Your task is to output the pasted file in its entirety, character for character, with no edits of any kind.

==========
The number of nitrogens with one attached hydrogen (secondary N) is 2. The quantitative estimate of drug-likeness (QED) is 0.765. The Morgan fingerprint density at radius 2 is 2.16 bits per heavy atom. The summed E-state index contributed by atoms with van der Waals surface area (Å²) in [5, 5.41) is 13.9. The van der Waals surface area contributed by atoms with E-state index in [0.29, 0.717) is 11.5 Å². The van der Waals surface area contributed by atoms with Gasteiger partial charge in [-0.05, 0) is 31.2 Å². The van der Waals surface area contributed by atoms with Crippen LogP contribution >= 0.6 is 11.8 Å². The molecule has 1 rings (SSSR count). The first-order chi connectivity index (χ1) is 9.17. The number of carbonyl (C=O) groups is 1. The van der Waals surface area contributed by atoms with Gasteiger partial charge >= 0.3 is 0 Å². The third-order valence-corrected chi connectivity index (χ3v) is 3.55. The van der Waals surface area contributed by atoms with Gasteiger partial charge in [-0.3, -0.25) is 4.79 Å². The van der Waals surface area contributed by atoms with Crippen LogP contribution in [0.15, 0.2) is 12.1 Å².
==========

The number of nitrogens with one attached hydrogen (secondary N) is 2. The quantitative estimate of drug-likeness (QED) is 0.765. The Morgan fingerprint density at radius 2 is 2.16 bits per heavy atom. The summed E-state index contributed by atoms with van der Waals surface area (Å²) in [5, 5.41) is 13.9. The van der Waals surface area contributed by atoms with E-state index in [0.29, 0.717) is 11.5 Å². The van der Waals surface area contributed by atoms with Gasteiger partial charge in [-0.05, 0) is 31.2 Å². The van der Waals surface area contributed by atoms with Crippen LogP contribution >= 0.6 is 11.8 Å². The molecule has 1 rings (SSSR count). The first-order chi connectivity index (χ1) is 9.17. The number of carbonyl (C=O) groups is 1. The van der Waals surface area contributed by atoms with Gasteiger partial charge >= 0.3 is 0 Å². The third-order valence-corrected chi connectivity index (χ3v) is 3.55. The van der Waals surface area contributed by atoms with Gasteiger partial charge in [-0.3, -0.25) is 4.79 Å². The van der Waals surface area contributed by atoms with Crippen LogP contribution in [0.15, 0.2) is 12.1 Å².